Lamenting a Horror Icon
Cenobites. Isn't just the name almost delicious? More than zombie or werewolf, bigger than dream-stalking killers, Cenobites are almost the royalty of horror movies from the mighty 1980s. And their king was, of course, Pinhead.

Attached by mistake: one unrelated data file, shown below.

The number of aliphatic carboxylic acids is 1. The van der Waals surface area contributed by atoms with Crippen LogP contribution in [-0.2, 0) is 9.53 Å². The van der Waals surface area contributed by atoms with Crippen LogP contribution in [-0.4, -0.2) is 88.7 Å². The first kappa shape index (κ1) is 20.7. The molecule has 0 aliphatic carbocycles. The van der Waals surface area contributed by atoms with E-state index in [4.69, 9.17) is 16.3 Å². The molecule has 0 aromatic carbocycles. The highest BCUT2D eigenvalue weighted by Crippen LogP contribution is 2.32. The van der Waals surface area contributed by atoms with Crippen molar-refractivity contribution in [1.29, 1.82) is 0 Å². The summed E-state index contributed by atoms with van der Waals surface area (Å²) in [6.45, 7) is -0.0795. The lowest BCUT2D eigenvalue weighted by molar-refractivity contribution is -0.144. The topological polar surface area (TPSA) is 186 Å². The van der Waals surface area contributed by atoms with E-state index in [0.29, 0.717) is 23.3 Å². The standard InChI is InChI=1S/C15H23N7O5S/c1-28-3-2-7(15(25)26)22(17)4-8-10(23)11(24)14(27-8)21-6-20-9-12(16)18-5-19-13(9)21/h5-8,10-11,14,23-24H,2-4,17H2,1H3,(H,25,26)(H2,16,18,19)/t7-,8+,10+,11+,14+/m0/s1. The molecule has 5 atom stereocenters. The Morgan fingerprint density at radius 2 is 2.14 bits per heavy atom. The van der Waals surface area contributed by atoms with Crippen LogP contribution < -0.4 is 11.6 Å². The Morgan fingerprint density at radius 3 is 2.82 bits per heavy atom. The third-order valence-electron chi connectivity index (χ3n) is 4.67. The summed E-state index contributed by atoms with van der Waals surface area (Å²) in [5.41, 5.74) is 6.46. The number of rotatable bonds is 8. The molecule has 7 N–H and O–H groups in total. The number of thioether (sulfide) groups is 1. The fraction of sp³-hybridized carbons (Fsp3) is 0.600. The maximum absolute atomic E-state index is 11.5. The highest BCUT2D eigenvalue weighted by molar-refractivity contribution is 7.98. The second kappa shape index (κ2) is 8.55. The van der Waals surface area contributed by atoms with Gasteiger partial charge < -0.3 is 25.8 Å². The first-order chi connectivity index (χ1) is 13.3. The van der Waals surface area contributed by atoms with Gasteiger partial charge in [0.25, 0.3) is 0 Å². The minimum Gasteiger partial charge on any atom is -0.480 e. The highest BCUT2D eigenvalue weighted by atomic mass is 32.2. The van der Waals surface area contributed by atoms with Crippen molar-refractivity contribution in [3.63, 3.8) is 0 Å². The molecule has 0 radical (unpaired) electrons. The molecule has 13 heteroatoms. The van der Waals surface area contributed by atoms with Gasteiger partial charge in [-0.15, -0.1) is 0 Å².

The 80s was an amazingly creative time. It seems, with both music and movies, this particular decade produced some of the ultimate icons, which continue to entertain us so many years later. Spoofs, spin-offs and copies have followed, but the originals still stand head and shoulders (though sometimes that head is decapitated) above the rest. Pinhead and his Hellraiser films (though I suppose they're Clive Barker's Hellraiser films but who want to argue with a demon?) grabbed me from the beginning. I loved the imagery and the ideas, but, most of all, I thought Pinhead was an inspired creation. No horror film has really scared me, apart from once when I watched a werewolf movie in the dark many years ago, alone at midnight, sitting in a chair in the middle of a long room. That fear wasn't from the creatures but from the exposed feeling I had. I did feel as if something might reach out and grab me. Not a werewolf, but... something. If I'd watched Hellraiser in those circumstances, I'd have been worried about hooks flying out at me, ensnaring me and either ripping me apart or dragging me into hell. Hellraiser didn't scare me, no, but it did make me uneasy. Even something such as a Rubik's Cube has puzzle connotations and made solving it (something I could do in about 18 seconds back in the day) not as appealing as it might previously have been. It wasn't the sadomasochistic tendencies or references or, even, the hooks or blood. It was Pinhead's manner. He was pleasant. Calm. Intelligent. You knew the futility of your plight and it was all matter of factly laid out to you. Pinhead was someone who, ignoring the mutilations and the intention to subject you to unspeakable horrors for all eternity, you could have around for dinner. He was eloquent and, I'm sure, had many a tale to tell. Pinhead I think this made him creepier. He didn't have a blade fingered glove or hide behind a hockey mask. He had less 'popcorn' about him. With Pinhead, Clive Barker had created a character that was inherently evil. Though Pinhead's agenda changed over the years and mediums (film, book or comic), he was always a gentleman among demons. He didn't want to just kill you. He wasn't out for revenge. Earlier on in his existence, in fact, he wanted to let you experience unheard of pleasures - it was just the fact he'd forgotten how fine a line there was between absolute gratification and unadulterated torment. Later, his desires became more base. He was going to drag you to hell. He was going to torture you for as long as he lived and, by his own admission, he was "forever!" Even further on, he would bargain with you for souls in exchange for your own life or his release from his own existence - but it was all done with the same calm, demeanor. You were his. He knew it and, though you might try to prove otherwise, you knew it too. I wondered, writing this, if I would still be affected by the film. I didn't think I would - after all; I'm a grown man. I'm rational and I daily write stories that turn others' stomachs (I was told as much by someone only a couple of days ago). When I was asked to write this piece, I decided to revisit some of the films (of which there's nine!). The effects are dated, of course, but the atmosphere is still all there. Pinhead is still his usual composed, reassuring in the face of eternal damnation self. After watching the fourth film, which would make it about 11:30pm, I went out to put my wife's car in the garage. Some ribbon was in the little pocket in the door handle you grab to pull it shut. As I opened the door to get out of the car, the ribbon fell on the floor so, naturally, I picked it up and went to return it. The ribbon had unraveled a little - perhaps a foot or so, so I tried to get the dangling end in the pocket first and then would put the rest in. The swinging end refused, initially, to go where I wanted it. I tried again and again (rather than admit defeat and roll it up in my hand). As I was doing it, my mind revisited Pinhead, the box and the movie I'd just watched. Getting the ribbon in, it occurred to me, was becoming a puzzle in itself. Just as I thought this, I managed it. The free end of the ribbon dropped nicely into the door handle. Erm... Ok... Slightly freaked out by that pure coincidence. Needless to say, I half expected (well a lot less than half but it entered my head) to see the man himself, with his Cenobite companions, The Woman, The Chatterer and Butterball, watching me having to duck the hooks flying from the corners of the garage. They weren't, luckily, but I would maybe have asked them in for a cuppa, just to chew the fat with Pinhead before it was torn from my body. I mentioned I write horror - or I hope you gathered the inference from my comment about my stories turning people's stomachs and didn't think, instead, that I wrote drivel. Do I think Pinhead influenced my work? I have to say yes, I think it has. His bearing has found its way into my own characters. In many cases, the main characters are dead, dying, and already dead but not realizing it or killing people. The thing is, they accept it. They take it in their stride. Yes, other characters can panic, scream, be running amok and die screaming, but the main one generally just deals with it. They accept their fate and try to do something about it. I myself am much like this - not that I'm necessarily attributing this to the writings of Clive Barker, of course. If something happens, I rarely panic. I just get on and get it sorted. Pinhead, Sin and I, and all the others, share that laid back attitude. I'm going to die. Damn. I'm going to kill you. Go figure. So why the lamentation of the title? Well, apparently Clive Barker is killing his epic creation off. In the follow up to Hellbound Heart, the Scarlet Gospels, Pinhead is to die, finally and in a manner where we, the reader, say "Good!" That we're revisiting the world of the Lament Configuration again is wonderful, and I have it loaded on my ereader ready to read as soon as I've finished the story I'm currently writing. But, that Pinhead could very well be no more is reason to be sad. He's a classic, unique creation. I, for one, won't be saying "good!" As an afterword, I have read that Clive Barker is working on a remake of the first movie. This is going to be a reworking of the original rather than a Hellraiser 10 and apparently will star, once again, Doug Bradley as Pinhead. This means there is hope for Pinhead's future. I mean, he's the Priest of Hell. If anyone can return from the dead, surely it's him?